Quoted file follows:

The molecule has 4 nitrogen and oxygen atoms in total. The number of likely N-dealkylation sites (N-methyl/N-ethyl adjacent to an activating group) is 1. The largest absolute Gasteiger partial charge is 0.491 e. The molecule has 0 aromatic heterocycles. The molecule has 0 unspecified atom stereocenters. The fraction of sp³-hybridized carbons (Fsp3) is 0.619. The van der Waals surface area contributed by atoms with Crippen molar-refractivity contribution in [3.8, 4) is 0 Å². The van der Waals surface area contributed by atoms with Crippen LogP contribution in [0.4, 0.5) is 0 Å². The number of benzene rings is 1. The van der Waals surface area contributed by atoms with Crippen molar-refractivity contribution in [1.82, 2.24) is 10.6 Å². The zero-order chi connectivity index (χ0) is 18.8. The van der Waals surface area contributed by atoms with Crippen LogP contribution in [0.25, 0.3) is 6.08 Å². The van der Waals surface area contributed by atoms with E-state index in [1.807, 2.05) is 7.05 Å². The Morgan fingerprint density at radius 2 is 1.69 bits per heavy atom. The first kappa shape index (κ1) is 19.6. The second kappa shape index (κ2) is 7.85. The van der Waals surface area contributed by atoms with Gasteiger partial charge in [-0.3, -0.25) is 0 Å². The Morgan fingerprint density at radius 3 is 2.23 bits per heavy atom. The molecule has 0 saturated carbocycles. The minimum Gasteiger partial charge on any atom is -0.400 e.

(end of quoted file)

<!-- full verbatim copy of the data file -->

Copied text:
The molecule has 4 nitrogen and oxygen atoms in total. The number of likely N-dealkylation sites (N-methyl/N-ethyl adjacent to an activating group) is 1. The largest absolute Gasteiger partial charge is 0.491 e. The molecule has 0 aromatic heterocycles. The molecule has 0 unspecified atom stereocenters. The fraction of sp³-hybridized carbons (Fsp3) is 0.619. The van der Waals surface area contributed by atoms with Crippen molar-refractivity contribution in [3.8, 4) is 0 Å². The van der Waals surface area contributed by atoms with Crippen LogP contribution in [0.4, 0.5) is 0 Å². The number of benzene rings is 1. The van der Waals surface area contributed by atoms with Crippen molar-refractivity contribution in [1.82, 2.24) is 10.6 Å². The zero-order chi connectivity index (χ0) is 18.8. The van der Waals surface area contributed by atoms with Crippen LogP contribution in [0.25, 0.3) is 6.08 Å². The van der Waals surface area contributed by atoms with E-state index in [1.807, 2.05) is 7.05 Å². The Morgan fingerprint density at radius 2 is 1.69 bits per heavy atom. The first kappa shape index (κ1) is 19.6. The second kappa shape index (κ2) is 7.85. The van der Waals surface area contributed by atoms with Gasteiger partial charge in [-0.3, -0.25) is 0 Å². The Morgan fingerprint density at radius 3 is 2.23 bits per heavy atom. The molecule has 0 saturated carbocycles. The minimum Gasteiger partial charge on any atom is -0.400 e.